Today’s Headlines

Get national headlines at Streetsblog USA
Get state headlines at Streetsblog CA

  • mx

    “MUNI Software Glitch Still Prevents Trains from Double Berthing”

    Well over two years for what was supposed to be a quick “let’s show everyone we can innovate fast” improvement (that won’t really speed up service). Let’s just give up on this project already and fire John Haley for gross incompetence.

  • lunartree

    And it’s not really a glitch. The current code that runs the trains is not flexible enough to handle this use case. It wouldn’t have been that hard for them to check this in the study phase. Our transit agencies seriously lack basic tech competence which is unacceptable in a modern city.

  • Darksoul SF

    That SF Sports Arena with a known supervisor voting against that.

    Are they going destory that Arena just like they did with Candlestick Park in the future?

  • Bruce

    Super Bowl is TWO WORDS

  • “the Board of Supervisors unanimously voted to support the construction”

  • thielges

    Transit agencies are chronically incapable of deploying electronic and/or software systems reliably. This could because (1) designing such systems are naturally an iterative (looping) process, requiring continuity in the engineers through the project’s lifetime and (2) government agencies are inclined to employ linear RFQ-bid-accept-build-deliver-deploy process. Expecting the two to be compatible requires effort and continuity in engineering oversight on the customer/transit agency side.

    The problem is that transit agencies don’t keep these sorts of computer engineers on their payrolls. So when the vendor comes back with a bid it is naturally reviewed by a naive and disengaged staff who presume incorrectly that their initial requirements specification was correct. The vendor builds the incomplete design, delivers it, and then the deployment flops. Not necessarily the vendor’s fault because they satisfied the (wrong and incomplete) specs. And oh, yeah, fixing that will require another spec revision from the customer (which also as a good chance of being incomplete) and a change order to the vendor ($500K please!).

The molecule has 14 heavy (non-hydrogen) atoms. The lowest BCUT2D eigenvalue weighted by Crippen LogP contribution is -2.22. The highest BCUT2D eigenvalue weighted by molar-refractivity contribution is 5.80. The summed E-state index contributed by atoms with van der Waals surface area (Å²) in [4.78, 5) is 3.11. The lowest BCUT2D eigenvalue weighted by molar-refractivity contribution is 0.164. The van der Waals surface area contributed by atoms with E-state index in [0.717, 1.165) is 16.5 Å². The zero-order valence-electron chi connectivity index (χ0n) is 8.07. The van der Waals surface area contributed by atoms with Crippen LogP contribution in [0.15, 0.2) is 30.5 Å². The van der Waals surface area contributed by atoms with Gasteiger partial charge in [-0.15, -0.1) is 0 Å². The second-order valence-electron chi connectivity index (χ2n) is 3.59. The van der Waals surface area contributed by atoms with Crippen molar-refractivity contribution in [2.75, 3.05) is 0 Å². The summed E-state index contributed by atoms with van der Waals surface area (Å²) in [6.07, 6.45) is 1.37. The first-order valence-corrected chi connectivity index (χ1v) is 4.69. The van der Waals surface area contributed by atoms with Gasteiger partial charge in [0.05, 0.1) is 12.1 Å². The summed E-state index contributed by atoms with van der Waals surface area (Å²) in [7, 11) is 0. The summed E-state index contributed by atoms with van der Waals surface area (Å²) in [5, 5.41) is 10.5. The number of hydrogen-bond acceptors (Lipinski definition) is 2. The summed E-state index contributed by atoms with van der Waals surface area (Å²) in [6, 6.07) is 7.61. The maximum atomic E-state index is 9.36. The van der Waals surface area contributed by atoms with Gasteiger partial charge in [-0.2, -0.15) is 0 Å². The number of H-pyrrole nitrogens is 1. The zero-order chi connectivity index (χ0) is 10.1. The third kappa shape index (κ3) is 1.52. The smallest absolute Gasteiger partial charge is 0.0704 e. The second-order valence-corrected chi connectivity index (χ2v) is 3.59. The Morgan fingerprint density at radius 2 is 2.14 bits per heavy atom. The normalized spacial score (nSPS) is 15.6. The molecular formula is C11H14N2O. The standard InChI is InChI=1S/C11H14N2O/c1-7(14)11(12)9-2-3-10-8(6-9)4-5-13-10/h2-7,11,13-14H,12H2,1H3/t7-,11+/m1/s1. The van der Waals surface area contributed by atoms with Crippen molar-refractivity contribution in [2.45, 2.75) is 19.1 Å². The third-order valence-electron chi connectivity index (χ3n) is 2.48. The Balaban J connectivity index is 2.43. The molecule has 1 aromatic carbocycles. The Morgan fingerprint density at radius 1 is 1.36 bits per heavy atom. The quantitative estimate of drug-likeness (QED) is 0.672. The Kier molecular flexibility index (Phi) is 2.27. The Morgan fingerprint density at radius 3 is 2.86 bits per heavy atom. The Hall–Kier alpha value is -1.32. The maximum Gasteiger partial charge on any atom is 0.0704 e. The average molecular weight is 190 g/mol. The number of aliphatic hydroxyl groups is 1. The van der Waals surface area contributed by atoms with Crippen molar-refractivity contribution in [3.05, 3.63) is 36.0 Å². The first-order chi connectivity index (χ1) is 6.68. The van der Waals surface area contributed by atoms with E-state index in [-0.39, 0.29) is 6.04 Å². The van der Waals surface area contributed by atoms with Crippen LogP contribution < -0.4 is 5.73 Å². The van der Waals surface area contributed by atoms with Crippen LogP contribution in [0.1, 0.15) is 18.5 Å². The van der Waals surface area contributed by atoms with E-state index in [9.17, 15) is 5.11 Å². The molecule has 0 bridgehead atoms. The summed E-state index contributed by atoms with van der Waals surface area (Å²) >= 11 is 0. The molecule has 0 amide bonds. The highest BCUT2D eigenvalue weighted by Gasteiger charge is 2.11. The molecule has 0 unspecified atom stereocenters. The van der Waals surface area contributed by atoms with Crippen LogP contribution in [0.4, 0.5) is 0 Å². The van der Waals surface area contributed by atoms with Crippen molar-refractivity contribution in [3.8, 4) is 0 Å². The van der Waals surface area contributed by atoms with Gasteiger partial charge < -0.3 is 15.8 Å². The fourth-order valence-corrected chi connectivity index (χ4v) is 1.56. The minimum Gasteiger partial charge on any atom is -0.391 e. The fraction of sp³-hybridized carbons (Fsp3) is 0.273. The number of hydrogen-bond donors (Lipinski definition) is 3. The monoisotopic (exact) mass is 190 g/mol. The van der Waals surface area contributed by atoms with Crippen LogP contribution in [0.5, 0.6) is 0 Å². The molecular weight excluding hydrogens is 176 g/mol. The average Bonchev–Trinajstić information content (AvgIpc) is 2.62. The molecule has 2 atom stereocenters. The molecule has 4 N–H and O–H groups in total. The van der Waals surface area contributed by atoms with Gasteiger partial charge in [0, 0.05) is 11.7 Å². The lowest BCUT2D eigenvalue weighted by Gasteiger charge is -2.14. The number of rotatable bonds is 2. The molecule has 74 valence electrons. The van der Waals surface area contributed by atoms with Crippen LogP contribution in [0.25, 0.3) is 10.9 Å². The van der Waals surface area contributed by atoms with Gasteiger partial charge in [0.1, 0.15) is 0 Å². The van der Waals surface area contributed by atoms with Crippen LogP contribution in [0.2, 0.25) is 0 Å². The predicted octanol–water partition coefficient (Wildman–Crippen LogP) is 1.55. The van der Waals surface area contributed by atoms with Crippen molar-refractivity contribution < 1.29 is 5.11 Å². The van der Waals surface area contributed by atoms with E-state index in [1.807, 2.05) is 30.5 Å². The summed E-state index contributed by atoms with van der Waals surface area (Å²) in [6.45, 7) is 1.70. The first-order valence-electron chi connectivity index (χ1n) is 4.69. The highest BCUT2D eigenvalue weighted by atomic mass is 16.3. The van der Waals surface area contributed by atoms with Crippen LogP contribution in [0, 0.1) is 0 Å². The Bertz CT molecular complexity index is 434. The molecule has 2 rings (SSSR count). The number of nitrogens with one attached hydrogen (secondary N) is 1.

To fix this transit agencies need to either hire or maintain qualified engineering advocates on their side through the entire lifecycle of the project. That engineer should be competent to make and test small changes to the end product. Transit agencies should also ditch the linear contract model and face the reality that it is unlikely that you can spec the product out the first time around even for a modestly complex task. The linear model might work for, say, laying a mile of railway tracks. But sofware is different. Way different.

  • mx

    Exactly. I get that this is a life-safety system and people get hurt when you screw it up. But the difficulty of this project should have been acknowledged from the start. Had the decision-makers realized this would take more than two years (and who knows what cost), I’m sure they would have considered it differently than when they thought it was a fast and easy experiment.

    My beef isn’t really with this specific project, which is frankly trivial (the only time it “helps” is when there’s heavy “traffic” in the subway, which shouldn’t be happening in the first place, and I’m not convinced it wouldn’t make the problem worse). My problem is that most of Muni’s much-lauded service improvements have come from the city pouring hundreds of millions of dollars into more buses and operators, rather than any effort to have some sense of basic operational competence (like not having a subway that breaks down on a daily basis).

  • StrixNoctis .

    Of course commutes are taking longer when the Bay Area population has increased so much and more housing is being developed without our public transportation & traffic congestion issues being solved first.

    Expect it to get worse when nothing reasonably effective is being done to limit the numbers of drivers, to improve public transportation in order to accommodate the high volume of commuters, and to persuade most people to work where they live or for employers to only hire people who live within a reasonable proximity to their workplace. Telecommuting could also help.

  • murphstahoe

    Regarding the bike yield law – here is an amusing video

    This video was taken on Townsend between 5th and 4th. There is rampant parking in the bike lane by buses and private cars. Very dangerous situation. At the end of the video what do we see? A DPT PCO chilling out doing nothing.

    What does this have to do with bike yield? Despite complaints from cyclists about this area, DPT and SFPD do pretty much nothing. So much for complaint driven. YET – apparently there are complaints about cyclists running the T intersection riding southbound on Townsend at 5th Street. The SFPD jumped into action and ran stings there – at a T intersection with zero safety issue, but ignoring the clear hazards happening daily a mere 30-40 yards from where they set up their sting.

    SFPD is running their usual cyclist harassment campaign at 5th and Townsend; be sure to stop at the stop sign. #caltrain— Kent Brewster (@kentbrew) September 14, 2015

    SOMA cyclist friends: Police staking out the stop sign at 5th & Townsend. Full stop, kids. That's a pricey ticket. @hizKNITS @AlyLivingSF— guinevere de la mare (@zenguin) May 30, 2012

    The cops are handing out tickets to cyclist who are not stopping at the stop sign on Townsend and 5th. Be alert or pay the fine! #fb— Chad West (@cwest) September 16, 2010